What do you want them to remember?

©UnnecessaryWisdom.wordpress.com 2013



6 thoughts on “How I Know For a Fact That Children Are Not Morons

  1. Love this! And so true. I am often real horrified of how other people treat and talk about their children (right in front of them). Thanks for the nice read.


    Posted by Katherine | June 20, 2013, 11:44 am
  2. i am one who remembers a lot of details from being a kid. I had a mindfulness about me because I remember thinking that when I was grown up I would want to remember how it felt to be small. I would think things like, “I have to remember NEVER to do this to my kids.” And I did. And I do.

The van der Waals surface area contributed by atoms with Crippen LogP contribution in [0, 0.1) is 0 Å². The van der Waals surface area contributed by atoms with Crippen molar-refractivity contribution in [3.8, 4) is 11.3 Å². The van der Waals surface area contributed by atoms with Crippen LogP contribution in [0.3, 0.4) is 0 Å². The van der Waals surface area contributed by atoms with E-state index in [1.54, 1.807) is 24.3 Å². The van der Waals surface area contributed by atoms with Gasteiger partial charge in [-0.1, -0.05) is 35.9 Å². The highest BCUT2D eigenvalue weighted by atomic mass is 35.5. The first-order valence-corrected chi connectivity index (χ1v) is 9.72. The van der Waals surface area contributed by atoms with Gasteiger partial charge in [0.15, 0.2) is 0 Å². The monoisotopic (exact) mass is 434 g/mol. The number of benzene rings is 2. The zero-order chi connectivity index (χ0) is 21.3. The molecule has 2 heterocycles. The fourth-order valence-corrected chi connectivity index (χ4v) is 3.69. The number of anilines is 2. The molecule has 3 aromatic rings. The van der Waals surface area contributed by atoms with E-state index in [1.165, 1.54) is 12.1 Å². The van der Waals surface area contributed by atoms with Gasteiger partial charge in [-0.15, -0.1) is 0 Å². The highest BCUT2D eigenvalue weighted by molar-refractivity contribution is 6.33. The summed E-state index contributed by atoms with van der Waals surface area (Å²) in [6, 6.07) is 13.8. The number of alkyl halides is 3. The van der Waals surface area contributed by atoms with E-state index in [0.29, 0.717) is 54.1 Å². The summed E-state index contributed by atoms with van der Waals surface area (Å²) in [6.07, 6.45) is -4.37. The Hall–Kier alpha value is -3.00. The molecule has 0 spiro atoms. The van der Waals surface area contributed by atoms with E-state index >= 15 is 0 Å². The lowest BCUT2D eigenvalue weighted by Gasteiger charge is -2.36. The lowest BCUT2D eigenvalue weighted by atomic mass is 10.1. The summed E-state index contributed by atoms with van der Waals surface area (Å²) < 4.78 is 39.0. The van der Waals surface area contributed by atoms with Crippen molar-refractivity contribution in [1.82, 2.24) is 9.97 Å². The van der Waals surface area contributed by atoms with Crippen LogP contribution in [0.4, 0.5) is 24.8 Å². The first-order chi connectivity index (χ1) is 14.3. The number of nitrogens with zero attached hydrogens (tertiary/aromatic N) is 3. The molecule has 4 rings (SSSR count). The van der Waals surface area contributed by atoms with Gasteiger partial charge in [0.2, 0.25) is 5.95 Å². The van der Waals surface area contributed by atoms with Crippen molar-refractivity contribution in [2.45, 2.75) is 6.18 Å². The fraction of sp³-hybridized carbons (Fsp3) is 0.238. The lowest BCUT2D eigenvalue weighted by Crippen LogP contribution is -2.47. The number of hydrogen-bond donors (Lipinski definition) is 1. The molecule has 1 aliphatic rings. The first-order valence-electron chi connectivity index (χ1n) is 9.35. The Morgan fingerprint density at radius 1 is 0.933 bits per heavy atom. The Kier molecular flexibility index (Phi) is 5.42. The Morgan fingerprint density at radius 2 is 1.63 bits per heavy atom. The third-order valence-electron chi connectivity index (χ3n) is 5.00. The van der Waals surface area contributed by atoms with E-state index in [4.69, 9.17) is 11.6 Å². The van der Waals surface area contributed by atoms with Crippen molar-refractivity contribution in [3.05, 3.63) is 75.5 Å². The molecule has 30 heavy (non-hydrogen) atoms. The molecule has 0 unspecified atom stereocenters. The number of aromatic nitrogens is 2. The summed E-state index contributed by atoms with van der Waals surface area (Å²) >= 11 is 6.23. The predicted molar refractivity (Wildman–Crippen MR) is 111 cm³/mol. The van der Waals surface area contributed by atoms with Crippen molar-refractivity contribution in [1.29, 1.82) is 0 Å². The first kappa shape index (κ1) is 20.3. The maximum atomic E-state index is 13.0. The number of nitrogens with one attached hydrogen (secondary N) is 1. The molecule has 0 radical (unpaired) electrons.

I enjoyed this very much, thank you for sharing.


    Posted by dianadomino | June 21, 2013, 3:30 pm
  3. I remember all the way back, as well. And the fact that my parents rarely raised their voices, always reasoned with me and never hit me are the reasons we’re the very best of friends today, and part of why I’m a good mother myself in turn – I owe them quite a lot of lessons. Thank goodness for loving, compassionate parents.


    Posted by Desiree | June 27, 2013, 1:23 pm